• National Institute of Food and Agriculture (NIFA) AFRI: A project director may only claim new investigator status if they are in the first five years of their first career-track position, have a limited publication record, and have had no previous federal funding as principal investigator other than fellowships or an AFRI Seed grant.


Internal Roles & Responsibilities:

Generally, there are two approaches to internal roles and responsibilities for grants where the postdoctoral fellow may be a significant contributor. The approach must align with the sponsor’s rules and expectations and the postdoctoral fellow’s needs. The definitions of these roles may differ among sponsors.

Approach 1 (preferred): Postdoctoral fellow as PSGM PI and Faculty Mentor as PSGM Co-PI

  • Note: For all postdoctoral fellowship applications (e.g., NIH K99-R00), this approach is required.
  • This creates a consistency in communication and data between MU and the sponsor and is encouraged as a best practice. In such cases, the faculty mentor should support this decision and mentor the application and administration of the grant. Specifically, the mentor should prepare the fellow for the following tasks:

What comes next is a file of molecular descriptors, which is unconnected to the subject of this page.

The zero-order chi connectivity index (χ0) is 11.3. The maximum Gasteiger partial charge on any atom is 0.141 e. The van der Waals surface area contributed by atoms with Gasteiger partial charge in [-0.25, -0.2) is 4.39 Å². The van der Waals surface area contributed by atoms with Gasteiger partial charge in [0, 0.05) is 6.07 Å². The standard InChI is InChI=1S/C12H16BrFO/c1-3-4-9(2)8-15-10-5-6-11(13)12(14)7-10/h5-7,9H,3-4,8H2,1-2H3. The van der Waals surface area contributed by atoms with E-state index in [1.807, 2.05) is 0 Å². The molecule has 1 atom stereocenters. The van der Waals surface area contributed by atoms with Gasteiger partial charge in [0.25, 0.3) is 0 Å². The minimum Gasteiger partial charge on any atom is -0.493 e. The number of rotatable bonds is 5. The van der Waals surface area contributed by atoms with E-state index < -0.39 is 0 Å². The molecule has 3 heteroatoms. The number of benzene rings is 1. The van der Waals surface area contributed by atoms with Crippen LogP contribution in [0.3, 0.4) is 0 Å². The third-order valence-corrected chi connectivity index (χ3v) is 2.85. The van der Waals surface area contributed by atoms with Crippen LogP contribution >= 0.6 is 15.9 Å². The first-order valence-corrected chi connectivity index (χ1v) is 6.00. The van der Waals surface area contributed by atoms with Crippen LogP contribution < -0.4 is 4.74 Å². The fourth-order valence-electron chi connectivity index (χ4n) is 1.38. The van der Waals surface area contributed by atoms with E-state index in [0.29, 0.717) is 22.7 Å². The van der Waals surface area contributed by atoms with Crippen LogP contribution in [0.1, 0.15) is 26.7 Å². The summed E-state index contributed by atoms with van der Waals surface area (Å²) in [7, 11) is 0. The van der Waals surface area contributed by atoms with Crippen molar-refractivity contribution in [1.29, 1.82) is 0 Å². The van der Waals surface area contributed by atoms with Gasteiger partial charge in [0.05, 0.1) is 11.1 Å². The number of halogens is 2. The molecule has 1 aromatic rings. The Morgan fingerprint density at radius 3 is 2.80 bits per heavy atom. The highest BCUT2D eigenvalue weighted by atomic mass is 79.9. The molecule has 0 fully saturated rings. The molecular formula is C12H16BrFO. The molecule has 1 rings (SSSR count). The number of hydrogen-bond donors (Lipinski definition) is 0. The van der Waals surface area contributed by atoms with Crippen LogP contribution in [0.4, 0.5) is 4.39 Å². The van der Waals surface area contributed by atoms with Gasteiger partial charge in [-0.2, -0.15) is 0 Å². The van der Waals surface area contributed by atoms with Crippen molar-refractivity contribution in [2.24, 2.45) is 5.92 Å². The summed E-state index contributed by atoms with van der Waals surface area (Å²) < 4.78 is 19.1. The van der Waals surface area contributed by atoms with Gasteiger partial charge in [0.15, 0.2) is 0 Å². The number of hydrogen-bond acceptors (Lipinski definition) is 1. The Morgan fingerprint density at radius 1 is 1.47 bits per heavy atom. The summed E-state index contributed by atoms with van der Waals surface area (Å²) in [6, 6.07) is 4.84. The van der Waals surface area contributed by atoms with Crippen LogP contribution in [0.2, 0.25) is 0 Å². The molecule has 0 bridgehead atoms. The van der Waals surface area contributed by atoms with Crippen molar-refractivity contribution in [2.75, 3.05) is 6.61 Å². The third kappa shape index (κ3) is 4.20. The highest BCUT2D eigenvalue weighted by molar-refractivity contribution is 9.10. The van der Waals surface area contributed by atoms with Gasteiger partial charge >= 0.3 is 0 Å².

• Be the point of contact for pre-award and post-award support teams at all levels
    • Actively engage in the grant writing process and meet internal and external deadlines and requirements
    • Understand financial and compliance management associated with the project

Approach 2 (use when additional mentoring is optimal or when PI status in PSGM would negatively impact the fellow’s future funding options): Faculty Mentor as PSGM PI and Postdoctoral fellow as PSGM Co-PI

  • Faculty Mentor as PSGM PI:
    • Do not use this method if the submission is for a postdoctoral fellowship unless expressly instructed to do so by the sponsor.
    • If the grant is solely or primarily the work of the postdoctoral fellow, then we strongly encourage you to find an alternative funding opportunity so the postdoctoral fellow can be the PI.
    • The postdoctoral fellow should select the faculty mentor who will serve as their mentor and PI on this project.
    • This faculty mentor should serve as the PI of record in PeopleSoft and with the sponsor and be responsible for modeling for the postdoctoral fellow the following:
      • How to be the point of contact for MU pre-award and post-award support teams at all levels
      • Significantly involve the postdoctoral fellow in the grant writing process
      • Teach the postdoctoral fellow the financial and compliance management issues associated with the project after it is awarded